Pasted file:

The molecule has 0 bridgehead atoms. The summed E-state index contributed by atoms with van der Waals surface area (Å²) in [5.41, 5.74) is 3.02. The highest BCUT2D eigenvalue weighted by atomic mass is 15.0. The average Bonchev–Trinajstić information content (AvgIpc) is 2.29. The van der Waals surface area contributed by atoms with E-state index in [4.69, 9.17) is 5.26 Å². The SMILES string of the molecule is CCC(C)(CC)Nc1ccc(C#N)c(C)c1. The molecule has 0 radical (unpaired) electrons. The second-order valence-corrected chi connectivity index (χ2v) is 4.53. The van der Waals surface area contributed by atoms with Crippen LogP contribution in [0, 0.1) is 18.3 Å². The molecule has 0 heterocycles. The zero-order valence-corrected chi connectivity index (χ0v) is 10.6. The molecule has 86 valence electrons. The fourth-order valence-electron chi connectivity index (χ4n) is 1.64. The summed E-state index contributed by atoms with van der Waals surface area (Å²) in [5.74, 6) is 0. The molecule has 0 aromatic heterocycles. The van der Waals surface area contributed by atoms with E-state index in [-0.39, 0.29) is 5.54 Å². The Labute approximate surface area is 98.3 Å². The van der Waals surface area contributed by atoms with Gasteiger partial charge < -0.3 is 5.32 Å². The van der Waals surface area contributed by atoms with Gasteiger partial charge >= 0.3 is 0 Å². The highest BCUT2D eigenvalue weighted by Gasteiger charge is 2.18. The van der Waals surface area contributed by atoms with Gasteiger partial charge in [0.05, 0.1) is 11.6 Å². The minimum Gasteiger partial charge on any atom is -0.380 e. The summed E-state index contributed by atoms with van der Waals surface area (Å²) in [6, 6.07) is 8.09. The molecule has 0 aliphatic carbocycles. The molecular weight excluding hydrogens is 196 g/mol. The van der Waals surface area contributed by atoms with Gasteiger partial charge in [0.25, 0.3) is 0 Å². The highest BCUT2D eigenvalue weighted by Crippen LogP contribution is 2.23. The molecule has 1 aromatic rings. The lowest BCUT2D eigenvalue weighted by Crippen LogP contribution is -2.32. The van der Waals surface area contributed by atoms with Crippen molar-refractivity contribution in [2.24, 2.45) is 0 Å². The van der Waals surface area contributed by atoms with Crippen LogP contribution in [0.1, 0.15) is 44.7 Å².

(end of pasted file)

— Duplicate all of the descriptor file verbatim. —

The molecule has 0 bridgehead atoms. The summed E-state index contributed by atoms with van der Waals surface area (Å²) in [5.41, 5.74) is 3.02. The highest BCUT2D eigenvalue weighted by atomic mass is 15.0. The average Bonchev–Trinajstić information content (AvgIpc) is 2.29. The van der Waals surface area contributed by atoms with E-state index in [4.69, 9.17) is 5.26 Å². The SMILES string of the molecule is CCC(C)(CC)Nc1ccc(C#N)c(C)c1. The molecule has 0 radical (unpaired) electrons. The second-order valence-corrected chi connectivity index (χ2v) is 4.53. The van der Waals surface area contributed by atoms with Crippen LogP contribution in [0, 0.1) is 18.3 Å². The molecule has 0 heterocycles. The zero-order valence-corrected chi connectivity index (χ0v) is 10.6. The molecule has 86 valence electrons. The fourth-order valence-electron chi connectivity index (χ4n) is 1.64. The summed E-state index contributed by atoms with van der Waals surface area (Å²) in [5.74, 6) is 0. The molecule has 0 aromatic heterocycles. The van der Waals surface area contributed by atoms with E-state index in [-0.39, 0.29) is 5.54 Å². The Labute approximate surface area is 98.3 Å². The van der Waals surface area contributed by atoms with Gasteiger partial charge < -0.3 is 5.32 Å². The van der Waals surface area contributed by atoms with Gasteiger partial charge >= 0.3 is 0 Å². The highest BCUT2D eigenvalue weighted by Gasteiger charge is 2.18. The van der Waals surface area contributed by atoms with Gasteiger partial charge in [0.05, 0.1) is 11.6 Å². The minimum Gasteiger partial charge on any atom is -0.380 e. The summed E-state index contributed by atoms with van der Waals surface area (Å²) in [6, 6.07) is 8.09. The molecule has 0 aliphatic carbocycles. The molecular weight excluding hydrogens is 196 g/mol. The van der Waals surface area contributed by atoms with Gasteiger partial charge in [0.25, 0.3) is 0 Å². The highest BCUT2D eigenvalue weighted by Crippen LogP contribution is 2.23. The molecule has 1 aromatic rings. The lowest BCUT2D eigenvalue weighted by Crippen LogP contribution is -2.32. The van der Waals surface area contributed by atoms with Crippen molar-refractivity contribution in [2.24, 2.45) is 0 Å². The van der Waals surface area contributed by atoms with Crippen LogP contribution in [0.1, 0.15) is 44.7 Å².